Watching Tommy Pham's '17 was glorious, now can he do it again?

With the emergence of Tommy Pham last season, the Cardinals have an easy choice in center field this season. What will they do in the years to come though?

By Brian Hall, from

Our 2018 St. Louis Cardinals Positional Outlook Series has finally made its way out of the infield! Starting today, we'll take a look at all outfield positions before moving on to the pitchers. Keep an eye out for links to Parts 1 through 5 of our Positional Outlook Series throughout this article. Right now, let's get to Center Field:

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This Season

After three years of bouncing between AAA Memphis and the major league club and a couple untimely injuries, Tommy Pham appeared to be a clear cut AAAA player. The Cardinals signed Dexter Fowler in the offseason of 2017, and it looked like he would be their long term solution in center field. Then Tommy Pham's 2017 campaign happened, and it was absolutely glorious.

With some new state of the art contact lenses and a fiery attitude we hadn't seen from a Cardinal in some time, Pham put up 5.9 fWAR and 6.4 bWAR in just 128 games and all but snatched center field from beneath Dexter Fowler. Speaking of Fowler, it looks more than likely that he'll get minuscule time in center this season. You'll probably hear more about him in the corner outfield features.

Cardinals Positional Outlook: First Base - Cardsblog

Ever since Albert Pujols left in 2011 the Cardinals have not had a permanent player to man first base. Pujols was a god in a Cardinals uniform, and the Cardinals have never had a first baseman who has had the same impact on and off the field.

When you take a look at his numbers from '17, there's almost nothing but good omens for Tommy Pham in 2018. His 148 wRC+ ranked fifth in the NL and his .411 OBP was third in the NL and fifth in all of baseball. In addition, not only did he hit the ball hard fairly consistently - making medium and hard contact 49.1% and 35.5% of the time - his walk and strikeout rates were respectable at 13.4% and 22.1%.

The one concern with Pham is the fact that he'll be 30 years old in March, but I think it's a pretty safe bet that (if he can stay healthy) he'll put up at least a couple more solid seasons before declining due to age and/or hitting free agency in 2022. When that does inevitably happen though, the Cardinals have a few minor league players that will hopefully be ready to pick up where he left off.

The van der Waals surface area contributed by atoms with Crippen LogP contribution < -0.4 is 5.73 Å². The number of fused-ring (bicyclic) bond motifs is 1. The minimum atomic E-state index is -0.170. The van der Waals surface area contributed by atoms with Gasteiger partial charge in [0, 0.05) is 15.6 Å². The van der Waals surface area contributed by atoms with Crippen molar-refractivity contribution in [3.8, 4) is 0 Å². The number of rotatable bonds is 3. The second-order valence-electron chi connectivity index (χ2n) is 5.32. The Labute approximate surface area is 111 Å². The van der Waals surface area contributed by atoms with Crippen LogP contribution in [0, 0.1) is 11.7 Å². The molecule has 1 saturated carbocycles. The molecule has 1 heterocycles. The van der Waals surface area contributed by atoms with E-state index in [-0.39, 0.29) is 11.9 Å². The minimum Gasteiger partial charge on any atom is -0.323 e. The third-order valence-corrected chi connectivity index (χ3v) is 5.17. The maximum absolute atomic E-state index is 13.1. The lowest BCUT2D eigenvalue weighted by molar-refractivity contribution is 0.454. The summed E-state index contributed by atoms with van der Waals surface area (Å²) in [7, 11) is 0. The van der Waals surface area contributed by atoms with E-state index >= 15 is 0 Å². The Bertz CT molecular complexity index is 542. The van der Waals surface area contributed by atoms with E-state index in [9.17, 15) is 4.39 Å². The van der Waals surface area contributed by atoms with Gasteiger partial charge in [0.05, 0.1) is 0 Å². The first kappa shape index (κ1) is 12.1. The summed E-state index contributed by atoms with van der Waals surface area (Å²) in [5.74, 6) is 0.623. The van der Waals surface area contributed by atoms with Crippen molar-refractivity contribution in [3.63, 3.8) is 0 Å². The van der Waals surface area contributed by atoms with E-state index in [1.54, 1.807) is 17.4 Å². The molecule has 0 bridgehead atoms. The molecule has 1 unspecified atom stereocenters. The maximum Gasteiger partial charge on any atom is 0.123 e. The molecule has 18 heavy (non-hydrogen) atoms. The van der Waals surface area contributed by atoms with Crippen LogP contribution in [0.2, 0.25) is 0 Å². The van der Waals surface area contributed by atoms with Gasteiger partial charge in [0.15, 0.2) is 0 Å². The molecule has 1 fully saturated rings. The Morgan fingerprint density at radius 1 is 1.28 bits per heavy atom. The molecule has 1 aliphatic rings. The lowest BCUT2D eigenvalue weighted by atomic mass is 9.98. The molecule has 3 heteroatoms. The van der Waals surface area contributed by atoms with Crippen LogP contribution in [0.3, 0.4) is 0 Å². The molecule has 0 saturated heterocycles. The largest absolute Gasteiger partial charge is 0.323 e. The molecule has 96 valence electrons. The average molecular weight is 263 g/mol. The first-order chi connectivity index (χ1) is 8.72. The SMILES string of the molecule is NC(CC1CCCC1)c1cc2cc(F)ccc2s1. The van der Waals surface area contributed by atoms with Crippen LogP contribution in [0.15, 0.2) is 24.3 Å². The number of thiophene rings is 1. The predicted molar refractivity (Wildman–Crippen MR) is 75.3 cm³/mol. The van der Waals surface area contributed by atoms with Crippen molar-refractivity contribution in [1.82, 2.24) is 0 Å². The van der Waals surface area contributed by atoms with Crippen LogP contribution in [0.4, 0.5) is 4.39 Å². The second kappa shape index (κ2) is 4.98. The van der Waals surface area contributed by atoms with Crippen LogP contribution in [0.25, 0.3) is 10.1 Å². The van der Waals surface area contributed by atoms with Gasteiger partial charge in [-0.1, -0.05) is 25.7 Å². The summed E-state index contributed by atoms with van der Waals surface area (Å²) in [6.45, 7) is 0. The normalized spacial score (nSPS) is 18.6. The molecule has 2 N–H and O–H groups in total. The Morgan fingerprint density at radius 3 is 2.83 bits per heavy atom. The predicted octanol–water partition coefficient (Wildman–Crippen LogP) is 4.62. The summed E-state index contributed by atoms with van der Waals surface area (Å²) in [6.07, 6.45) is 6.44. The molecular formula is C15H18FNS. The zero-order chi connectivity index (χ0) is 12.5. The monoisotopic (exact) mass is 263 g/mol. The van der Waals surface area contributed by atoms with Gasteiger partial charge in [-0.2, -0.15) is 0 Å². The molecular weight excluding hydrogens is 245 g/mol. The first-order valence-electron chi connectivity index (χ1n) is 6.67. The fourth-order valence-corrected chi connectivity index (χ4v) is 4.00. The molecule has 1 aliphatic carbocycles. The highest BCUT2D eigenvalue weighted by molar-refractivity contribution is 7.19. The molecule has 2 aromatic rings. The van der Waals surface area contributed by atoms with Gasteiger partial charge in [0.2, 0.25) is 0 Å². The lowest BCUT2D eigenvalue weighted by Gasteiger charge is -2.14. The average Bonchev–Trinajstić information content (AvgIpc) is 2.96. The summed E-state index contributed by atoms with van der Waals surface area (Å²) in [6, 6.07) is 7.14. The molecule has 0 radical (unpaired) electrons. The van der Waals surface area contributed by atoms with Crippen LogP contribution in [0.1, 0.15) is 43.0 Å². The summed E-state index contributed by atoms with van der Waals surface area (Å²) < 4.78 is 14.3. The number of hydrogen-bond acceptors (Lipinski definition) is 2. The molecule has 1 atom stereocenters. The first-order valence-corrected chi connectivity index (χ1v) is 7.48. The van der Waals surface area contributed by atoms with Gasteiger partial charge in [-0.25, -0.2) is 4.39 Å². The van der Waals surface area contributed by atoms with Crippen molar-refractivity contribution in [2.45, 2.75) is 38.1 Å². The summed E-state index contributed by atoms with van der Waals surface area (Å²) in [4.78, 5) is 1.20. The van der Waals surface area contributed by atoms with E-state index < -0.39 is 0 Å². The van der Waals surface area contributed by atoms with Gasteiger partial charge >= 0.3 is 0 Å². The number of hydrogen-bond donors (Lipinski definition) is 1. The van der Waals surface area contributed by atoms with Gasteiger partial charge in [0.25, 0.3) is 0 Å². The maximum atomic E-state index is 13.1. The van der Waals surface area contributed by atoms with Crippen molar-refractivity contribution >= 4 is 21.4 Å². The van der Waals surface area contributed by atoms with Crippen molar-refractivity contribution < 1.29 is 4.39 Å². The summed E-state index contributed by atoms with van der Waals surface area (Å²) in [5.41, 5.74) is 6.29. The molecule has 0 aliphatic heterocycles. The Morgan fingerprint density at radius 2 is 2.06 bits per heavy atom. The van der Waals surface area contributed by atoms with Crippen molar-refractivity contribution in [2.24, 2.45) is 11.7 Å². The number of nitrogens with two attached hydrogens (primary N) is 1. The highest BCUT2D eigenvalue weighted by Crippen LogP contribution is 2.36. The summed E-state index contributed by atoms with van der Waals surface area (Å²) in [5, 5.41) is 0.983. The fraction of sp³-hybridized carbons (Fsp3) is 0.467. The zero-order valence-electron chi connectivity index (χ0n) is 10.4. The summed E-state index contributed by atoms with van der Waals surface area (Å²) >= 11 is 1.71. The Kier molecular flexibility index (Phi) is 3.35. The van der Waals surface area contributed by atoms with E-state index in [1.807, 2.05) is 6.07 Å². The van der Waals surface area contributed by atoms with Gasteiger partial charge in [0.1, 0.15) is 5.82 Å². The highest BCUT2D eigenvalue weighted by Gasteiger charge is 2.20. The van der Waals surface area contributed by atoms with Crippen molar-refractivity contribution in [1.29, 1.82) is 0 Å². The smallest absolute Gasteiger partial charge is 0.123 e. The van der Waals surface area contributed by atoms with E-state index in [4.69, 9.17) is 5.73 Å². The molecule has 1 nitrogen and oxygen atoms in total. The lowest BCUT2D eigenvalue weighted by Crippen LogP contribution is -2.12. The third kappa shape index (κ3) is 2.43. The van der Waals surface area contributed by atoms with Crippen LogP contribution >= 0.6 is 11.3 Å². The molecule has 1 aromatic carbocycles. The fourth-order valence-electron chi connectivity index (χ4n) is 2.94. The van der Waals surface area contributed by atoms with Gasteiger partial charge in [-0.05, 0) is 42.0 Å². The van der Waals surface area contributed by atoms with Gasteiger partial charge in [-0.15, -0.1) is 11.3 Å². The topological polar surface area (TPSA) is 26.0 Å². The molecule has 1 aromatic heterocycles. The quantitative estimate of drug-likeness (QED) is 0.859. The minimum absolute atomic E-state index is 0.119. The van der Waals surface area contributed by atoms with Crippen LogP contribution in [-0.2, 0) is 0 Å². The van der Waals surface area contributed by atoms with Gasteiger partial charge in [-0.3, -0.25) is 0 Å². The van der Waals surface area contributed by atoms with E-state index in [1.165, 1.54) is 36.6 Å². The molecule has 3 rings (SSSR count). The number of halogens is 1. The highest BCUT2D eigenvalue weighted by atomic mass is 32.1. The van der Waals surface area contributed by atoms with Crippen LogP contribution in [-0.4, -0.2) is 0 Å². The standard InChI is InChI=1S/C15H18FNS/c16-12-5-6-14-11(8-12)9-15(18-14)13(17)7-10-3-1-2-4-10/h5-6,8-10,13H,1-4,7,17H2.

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Two Years from Now

Although, it would be nice for Pham to be the Cards' lock down center fielder for the next few years, it's always good to have a contingency plan. Most fans probably already know him from his stint in the majors last season, but Harrison Bader looks to be developing into a serviceable outfielder. With his speed and better-than-expected defensive ability, Bader could very well be the Cardinals' starting center fielder in a few years.

After struggling in his first season at AAA in 2016, Bader posted a 111 wRC+ in 2017, earning his first promotion to the major league level. Although he didn't find much success during his time in the majors, it will be interesting to see if he can make the same adjustment at the professional level if that's where he ends up after Spring Training.

Cardinals Positional Outlook: Shortstop - Cardsblog

Here are our previous articles on the Cardinals Catcher, First Base, and Second Base Positional Outlooks. Now that we've covered the right side of the infield, let's move over to the right side and check out the Cardinals outlook at shortstop for 2018 and beyond.

Scouts grade him with solid power, but it's hard to predict how much success his career 5.4% walk rate and 26.1% strikeout rate will allow him to have. I don't think it's overly optimistic to think that his floor is about on par with Randal Grichuk's performance in St. Louis, but hopefully he'll be able to develop a bit further than Grichuk.

If the Cards for some reason decided to take the free agent route, there are a couple decent center field options in the 2019 free agent market. The list includes Charlie Blackmon, A.J. Pollock, and Andrew McCutchen, but they'll all be over 30 years old and more expensive than the current minor league options. It would be more prudent to allow the young talent the team already possesses to develop rather than committing to a free agent past his prime, but this is something the Cardinals' front office has typically done well anyway.

Five Years from Now

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If Bader does not pan out, there are a few other prospects that could be ready in this time frame, but it's hard to say anything for certain. Randy Arozarena and Oscar Mercado look to be potential glove-first outfielders, and they'll both be entering their primes in about five years.

Again though, this is so far down the line and the Cardinals are so pitcher-oriented when drafting and trading that outfield talent in the minor leagues is a bit scarce at the moment, especially after packaging Magneuris Sierra in the Marcell Ozuna trade.

In the case that Bader has not become an every day center fielder at this point, the Cards' best option may be trading or signing a free agent for outfield talent a la Dexter Fowler and Marcell Ozuna. Only time can tell with these things, and the Cardinals are so deep in pitching talent that I think it's more than fair to wait and play the center field situation by ear five years down the road.

Cardinals Positional Outlook: Third Base - Cardsblog

Third base for the Cardinals in 2018 looks to be held down by Jedd Gyorko for the third year in a row. After batting .272 with 20 home runs last season, he will look to improve on those numbers in the coming year.